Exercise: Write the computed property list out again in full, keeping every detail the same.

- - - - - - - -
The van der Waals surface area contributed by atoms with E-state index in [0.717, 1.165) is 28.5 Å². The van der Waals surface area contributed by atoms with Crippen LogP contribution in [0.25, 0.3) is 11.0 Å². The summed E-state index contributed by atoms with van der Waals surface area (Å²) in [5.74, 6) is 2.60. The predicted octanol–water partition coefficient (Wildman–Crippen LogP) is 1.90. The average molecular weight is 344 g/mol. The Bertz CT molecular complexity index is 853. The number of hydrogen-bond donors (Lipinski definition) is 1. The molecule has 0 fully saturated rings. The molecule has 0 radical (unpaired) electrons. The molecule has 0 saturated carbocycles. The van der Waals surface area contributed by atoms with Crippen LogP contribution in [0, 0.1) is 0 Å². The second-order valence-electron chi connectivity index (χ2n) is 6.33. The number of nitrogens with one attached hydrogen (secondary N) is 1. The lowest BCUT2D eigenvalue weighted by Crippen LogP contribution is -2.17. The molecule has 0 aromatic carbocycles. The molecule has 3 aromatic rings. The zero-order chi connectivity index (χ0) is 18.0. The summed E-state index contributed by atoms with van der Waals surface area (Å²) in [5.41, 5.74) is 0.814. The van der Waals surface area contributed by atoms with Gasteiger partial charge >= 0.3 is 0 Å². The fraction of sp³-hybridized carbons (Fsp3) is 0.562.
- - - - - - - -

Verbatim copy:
The van der Waals surface area contributed by atoms with E-state index in [0.717, 1.165) is 28.5 Å². The van der Waals surface area contributed by atoms with Crippen LogP contribution in [0.25, 0.3) is 11.0 Å². The summed E-state index contributed by atoms with van der Waals surface area (Å²) in [5.74, 6) is 2.60. The predicted octanol–water partition coefficient (Wildman–Crippen LogP) is 1.90. The average molecular weight is 344 g/mol. The Bertz CT molecular complexity index is 853. The number of hydrogen-bond donors (Lipinski definition) is 1. The molecule has 0 fully saturated rings. The molecule has 0 radical (unpaired) electrons. The molecule has 0 saturated carbocycles. The van der Waals surface area contributed by atoms with Crippen LogP contribution in [0, 0.1) is 0 Å². The second-order valence-electron chi connectivity index (χ2n) is 6.33. The number of nitrogens with one attached hydrogen (secondary N) is 1. The lowest BCUT2D eigenvalue weighted by Crippen LogP contribution is -2.17. The molecule has 0 aromatic carbocycles. The molecule has 3 aromatic rings. The zero-order chi connectivity index (χ0) is 18.0. The summed E-state index contributed by atoms with van der Waals surface area (Å²) in [5.41, 5.74) is 0.814. The van der Waals surface area contributed by atoms with Gasteiger partial charge >= 0.3 is 0 Å². The fraction of sp³-hybridized carbons (Fsp3) is 0.562.